The district court is permitted to limit disclosure of discovery "for good cause... to protect a party or person from annoyance, embarrassment, oppression, or undue burden or expense." Fed.R.Civ.P. 26(c). Good cause is established when the privacy interests of the movant outweigh the public interest in disclosure of information, such as that affecting public health and safety or regarding a public official. Wiggins v. Burge, 173 F.R.D. 226, 229 (N.D. Ill. 1997) (citations omitted). In the absence of a protective order, a party may disseminate materials obtained in discovery." Calhoun v. City of Chi., No. 273 F.R.D. 421, 422 (N.D. Ill. 2011) (citing Jepson, Inc. v. Makita Elec. Works, Ltd., 30 F.3d 854, 858 (7th Cir. 1994)). "The parties to a lawsuit are not the only people who have a legitimate interest in the record compiled in a legal proceeding." Citizens First Nat'l Bank of Princeton v. Cincinnati Ins. Co., 178 F.3d 943, 944 (7th Cir. 1999).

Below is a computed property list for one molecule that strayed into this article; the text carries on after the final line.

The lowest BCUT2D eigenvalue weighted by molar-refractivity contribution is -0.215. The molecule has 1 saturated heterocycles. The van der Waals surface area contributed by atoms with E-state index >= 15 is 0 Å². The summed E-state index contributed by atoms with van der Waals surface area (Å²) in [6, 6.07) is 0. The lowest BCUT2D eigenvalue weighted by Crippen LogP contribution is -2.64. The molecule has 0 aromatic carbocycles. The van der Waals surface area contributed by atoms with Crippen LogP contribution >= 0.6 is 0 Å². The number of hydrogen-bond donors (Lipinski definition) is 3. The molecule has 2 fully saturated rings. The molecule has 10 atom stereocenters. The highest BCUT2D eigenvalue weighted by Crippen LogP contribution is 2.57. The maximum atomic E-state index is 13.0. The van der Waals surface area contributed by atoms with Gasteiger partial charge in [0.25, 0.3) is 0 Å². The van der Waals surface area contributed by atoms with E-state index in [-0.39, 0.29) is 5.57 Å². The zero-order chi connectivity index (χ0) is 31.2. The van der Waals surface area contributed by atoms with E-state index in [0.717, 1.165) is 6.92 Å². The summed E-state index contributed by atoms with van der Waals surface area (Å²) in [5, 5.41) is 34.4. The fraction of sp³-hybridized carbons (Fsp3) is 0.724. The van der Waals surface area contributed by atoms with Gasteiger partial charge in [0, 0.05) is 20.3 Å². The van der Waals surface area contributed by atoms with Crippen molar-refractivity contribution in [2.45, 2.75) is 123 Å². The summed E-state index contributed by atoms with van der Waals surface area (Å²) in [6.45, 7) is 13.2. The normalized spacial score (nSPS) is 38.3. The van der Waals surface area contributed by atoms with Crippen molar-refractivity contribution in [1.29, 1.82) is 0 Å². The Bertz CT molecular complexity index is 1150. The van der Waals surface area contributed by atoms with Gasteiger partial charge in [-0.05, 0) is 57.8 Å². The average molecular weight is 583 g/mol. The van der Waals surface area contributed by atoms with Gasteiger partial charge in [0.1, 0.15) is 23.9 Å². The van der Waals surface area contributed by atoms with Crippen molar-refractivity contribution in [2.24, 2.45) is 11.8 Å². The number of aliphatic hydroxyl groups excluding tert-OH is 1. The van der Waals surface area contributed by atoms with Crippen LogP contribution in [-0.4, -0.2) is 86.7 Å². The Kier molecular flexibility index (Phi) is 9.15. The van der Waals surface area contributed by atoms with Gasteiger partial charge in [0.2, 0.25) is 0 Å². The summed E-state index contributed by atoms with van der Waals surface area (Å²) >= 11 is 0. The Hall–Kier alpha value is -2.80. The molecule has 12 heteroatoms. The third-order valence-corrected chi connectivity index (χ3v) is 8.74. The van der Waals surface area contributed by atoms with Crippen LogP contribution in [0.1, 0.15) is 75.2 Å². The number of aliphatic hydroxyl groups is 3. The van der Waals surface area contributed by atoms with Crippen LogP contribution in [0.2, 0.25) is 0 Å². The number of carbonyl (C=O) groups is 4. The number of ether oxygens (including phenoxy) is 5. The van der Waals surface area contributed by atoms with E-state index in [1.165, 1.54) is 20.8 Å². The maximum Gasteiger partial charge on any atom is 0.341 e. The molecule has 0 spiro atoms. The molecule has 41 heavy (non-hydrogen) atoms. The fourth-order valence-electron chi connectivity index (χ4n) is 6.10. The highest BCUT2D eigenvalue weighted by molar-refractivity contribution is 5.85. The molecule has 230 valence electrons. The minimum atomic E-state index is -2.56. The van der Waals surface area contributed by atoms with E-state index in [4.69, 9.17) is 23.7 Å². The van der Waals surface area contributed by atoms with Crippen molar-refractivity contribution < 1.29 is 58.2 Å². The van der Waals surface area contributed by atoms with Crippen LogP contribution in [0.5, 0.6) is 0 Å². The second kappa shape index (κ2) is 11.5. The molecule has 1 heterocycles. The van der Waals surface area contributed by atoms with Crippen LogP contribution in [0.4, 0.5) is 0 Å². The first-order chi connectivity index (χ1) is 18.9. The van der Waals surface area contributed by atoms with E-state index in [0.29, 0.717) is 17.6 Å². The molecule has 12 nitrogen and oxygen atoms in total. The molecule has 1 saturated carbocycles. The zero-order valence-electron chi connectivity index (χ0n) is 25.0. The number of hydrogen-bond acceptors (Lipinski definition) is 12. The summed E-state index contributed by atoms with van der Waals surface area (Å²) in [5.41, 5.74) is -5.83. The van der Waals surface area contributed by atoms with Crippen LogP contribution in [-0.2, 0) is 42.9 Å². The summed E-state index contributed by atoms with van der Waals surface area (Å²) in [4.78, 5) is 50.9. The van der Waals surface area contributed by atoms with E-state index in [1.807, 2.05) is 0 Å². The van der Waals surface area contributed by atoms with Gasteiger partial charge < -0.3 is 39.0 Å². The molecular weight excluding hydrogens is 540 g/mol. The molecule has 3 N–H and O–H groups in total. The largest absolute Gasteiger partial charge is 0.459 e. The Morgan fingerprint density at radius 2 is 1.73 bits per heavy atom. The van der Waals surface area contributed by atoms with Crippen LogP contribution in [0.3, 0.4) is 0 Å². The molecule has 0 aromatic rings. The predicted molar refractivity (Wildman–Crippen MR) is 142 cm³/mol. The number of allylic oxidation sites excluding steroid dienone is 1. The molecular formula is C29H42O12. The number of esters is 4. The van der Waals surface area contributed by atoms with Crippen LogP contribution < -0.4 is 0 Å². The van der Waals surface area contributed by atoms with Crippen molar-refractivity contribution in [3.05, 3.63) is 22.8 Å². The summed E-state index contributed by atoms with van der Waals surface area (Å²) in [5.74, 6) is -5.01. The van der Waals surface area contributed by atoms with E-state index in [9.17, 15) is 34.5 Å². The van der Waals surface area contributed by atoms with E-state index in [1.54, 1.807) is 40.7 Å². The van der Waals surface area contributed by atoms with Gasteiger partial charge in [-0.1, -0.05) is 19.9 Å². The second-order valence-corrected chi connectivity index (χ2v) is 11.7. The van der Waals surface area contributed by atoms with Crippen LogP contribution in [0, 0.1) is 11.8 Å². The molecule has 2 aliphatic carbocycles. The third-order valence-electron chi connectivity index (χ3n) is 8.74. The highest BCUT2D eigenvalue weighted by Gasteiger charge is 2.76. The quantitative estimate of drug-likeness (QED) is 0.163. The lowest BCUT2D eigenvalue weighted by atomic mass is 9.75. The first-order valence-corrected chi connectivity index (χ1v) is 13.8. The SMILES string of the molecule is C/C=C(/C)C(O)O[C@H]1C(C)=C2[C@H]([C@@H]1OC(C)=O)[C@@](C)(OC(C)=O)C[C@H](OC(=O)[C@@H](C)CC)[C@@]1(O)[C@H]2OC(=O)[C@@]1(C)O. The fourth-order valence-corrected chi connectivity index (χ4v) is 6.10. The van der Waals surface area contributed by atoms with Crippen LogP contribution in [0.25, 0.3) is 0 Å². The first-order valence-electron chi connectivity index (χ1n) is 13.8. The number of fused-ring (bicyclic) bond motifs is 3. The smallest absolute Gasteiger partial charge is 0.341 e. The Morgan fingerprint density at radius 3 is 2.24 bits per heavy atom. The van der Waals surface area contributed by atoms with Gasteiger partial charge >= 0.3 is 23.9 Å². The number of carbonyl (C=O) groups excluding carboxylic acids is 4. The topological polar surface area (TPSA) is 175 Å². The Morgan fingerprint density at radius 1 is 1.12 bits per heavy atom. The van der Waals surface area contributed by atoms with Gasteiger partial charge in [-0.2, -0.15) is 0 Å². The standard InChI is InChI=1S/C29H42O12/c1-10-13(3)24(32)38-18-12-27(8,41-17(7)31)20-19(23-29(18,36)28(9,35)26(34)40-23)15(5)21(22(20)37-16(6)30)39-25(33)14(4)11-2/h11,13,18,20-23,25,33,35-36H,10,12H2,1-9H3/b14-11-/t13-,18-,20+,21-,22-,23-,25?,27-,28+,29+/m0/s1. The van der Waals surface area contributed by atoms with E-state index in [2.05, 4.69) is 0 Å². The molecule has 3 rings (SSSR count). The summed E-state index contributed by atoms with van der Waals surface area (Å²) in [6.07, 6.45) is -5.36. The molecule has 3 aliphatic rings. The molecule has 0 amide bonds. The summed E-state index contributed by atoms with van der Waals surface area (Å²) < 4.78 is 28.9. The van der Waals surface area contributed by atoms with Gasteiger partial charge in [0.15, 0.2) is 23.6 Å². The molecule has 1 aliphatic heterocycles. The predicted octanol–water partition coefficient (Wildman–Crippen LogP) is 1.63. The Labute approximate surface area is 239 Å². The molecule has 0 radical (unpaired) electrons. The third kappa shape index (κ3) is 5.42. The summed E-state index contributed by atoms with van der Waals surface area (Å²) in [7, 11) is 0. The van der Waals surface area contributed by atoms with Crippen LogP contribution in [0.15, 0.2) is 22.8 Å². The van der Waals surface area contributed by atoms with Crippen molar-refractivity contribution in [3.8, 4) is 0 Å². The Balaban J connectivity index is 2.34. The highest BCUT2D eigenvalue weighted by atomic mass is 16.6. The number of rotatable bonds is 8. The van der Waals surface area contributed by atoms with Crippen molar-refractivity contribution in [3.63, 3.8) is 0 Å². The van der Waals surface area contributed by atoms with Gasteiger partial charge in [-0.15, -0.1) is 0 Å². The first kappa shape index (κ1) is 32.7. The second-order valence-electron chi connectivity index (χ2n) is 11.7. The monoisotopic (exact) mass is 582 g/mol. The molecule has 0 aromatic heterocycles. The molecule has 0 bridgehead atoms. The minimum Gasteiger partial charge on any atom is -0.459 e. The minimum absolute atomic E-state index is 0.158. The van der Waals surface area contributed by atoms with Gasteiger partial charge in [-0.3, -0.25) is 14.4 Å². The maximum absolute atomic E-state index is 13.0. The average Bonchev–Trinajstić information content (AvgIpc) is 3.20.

Motion to Dismiss

Defendants argue that each of King's § 1983 claims with respect to Officers Giannini, Zapata, Glynn, and Marzano and King's claim of malicious prosecution as to all Defendants must be dismissed as time-barred. Generally, a plaintiff need not anticipate or address potential affirmative defenses in his complaint. Clark v. City of Braidwood, 318 F.3d 764, 767 (7th Cir. 2003) (citations omitted). However, a plaintiff may plead himself out of court if he "admits all the ingredients of an impenetrable defense." Xechem, Inc. v. Bristol-Myers Squibb Co., 372 F.3d 899, 901 (7th Cir. 2004). The claims Defendants move to dismiss are subject to distinct statutes of limitations.